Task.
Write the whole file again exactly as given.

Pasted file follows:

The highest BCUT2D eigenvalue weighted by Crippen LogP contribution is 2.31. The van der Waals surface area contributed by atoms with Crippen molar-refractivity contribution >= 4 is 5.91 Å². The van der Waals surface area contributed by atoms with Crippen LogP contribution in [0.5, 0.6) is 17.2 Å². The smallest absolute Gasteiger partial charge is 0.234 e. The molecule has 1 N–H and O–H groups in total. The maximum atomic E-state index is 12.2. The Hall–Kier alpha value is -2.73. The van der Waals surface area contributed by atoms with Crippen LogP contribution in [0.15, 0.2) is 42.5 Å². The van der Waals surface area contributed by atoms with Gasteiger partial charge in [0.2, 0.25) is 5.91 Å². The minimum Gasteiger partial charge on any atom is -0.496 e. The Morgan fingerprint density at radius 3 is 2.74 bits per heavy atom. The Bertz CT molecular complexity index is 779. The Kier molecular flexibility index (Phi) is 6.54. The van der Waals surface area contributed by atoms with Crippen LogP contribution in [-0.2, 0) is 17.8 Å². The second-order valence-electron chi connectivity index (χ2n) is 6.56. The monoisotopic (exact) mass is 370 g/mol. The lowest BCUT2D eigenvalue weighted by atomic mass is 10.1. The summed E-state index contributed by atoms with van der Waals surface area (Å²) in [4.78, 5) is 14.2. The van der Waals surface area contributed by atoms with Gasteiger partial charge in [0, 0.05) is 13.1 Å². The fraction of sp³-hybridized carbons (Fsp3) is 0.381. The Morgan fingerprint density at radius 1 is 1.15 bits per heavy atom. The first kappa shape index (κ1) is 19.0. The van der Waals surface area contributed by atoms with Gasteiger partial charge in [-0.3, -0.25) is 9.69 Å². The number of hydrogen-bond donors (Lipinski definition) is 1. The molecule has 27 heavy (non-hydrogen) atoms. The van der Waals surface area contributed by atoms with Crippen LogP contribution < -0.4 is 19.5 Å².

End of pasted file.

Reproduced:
The highest BCUT2D eigenvalue weighted by Crippen LogP contribution is 2.31. The van der Waals surface area contributed by atoms with Crippen molar-refractivity contribution >= 4 is 5.91 Å². The van der Waals surface area contributed by atoms with Crippen LogP contribution in [0.5, 0.6) is 17.2 Å². The smallest absolute Gasteiger partial charge is 0.234 e. The molecule has 1 N–H and O–H groups in total. The maximum atomic E-state index is 12.2. The Hall–Kier alpha value is -2.73. The van der Waals surface area contributed by atoms with Crippen LogP contribution in [0.15, 0.2) is 42.5 Å². The van der Waals surface area contributed by atoms with Gasteiger partial charge in [0.2, 0.25) is 5.91 Å². The minimum Gasteiger partial charge on any atom is -0.496 e. The Morgan fingerprint density at radius 3 is 2.74 bits per heavy atom. The Bertz CT molecular complexity index is 779. The Kier molecular flexibility index (Phi) is 6.54. The van der Waals surface area contributed by atoms with Crippen LogP contribution in [-0.2, 0) is 17.8 Å². The second-order valence-electron chi connectivity index (χ2n) is 6.56. The monoisotopic (exact) mass is 370 g/mol. The lowest BCUT2D eigenvalue weighted by atomic mass is 10.1. The summed E-state index contributed by atoms with van der Waals surface area (Å²) in [4.78, 5) is 14.2. The van der Waals surface area contributed by atoms with Gasteiger partial charge in [0, 0.05) is 13.1 Å². The fraction of sp³-hybridized carbons (Fsp3) is 0.381. The Morgan fingerprint density at radius 1 is 1.15 bits per heavy atom. The first kappa shape index (κ1) is 19.0. The van der Waals surface area contributed by atoms with Gasteiger partial charge in [-0.3, -0.25) is 9.69 Å². The number of hydrogen-bond donors (Lipinski definition) is 1. The molecule has 27 heavy (non-hydrogen) atoms. The van der Waals surface area contributed by atoms with Crippen LogP contribution < -0.4 is 19.5 Å².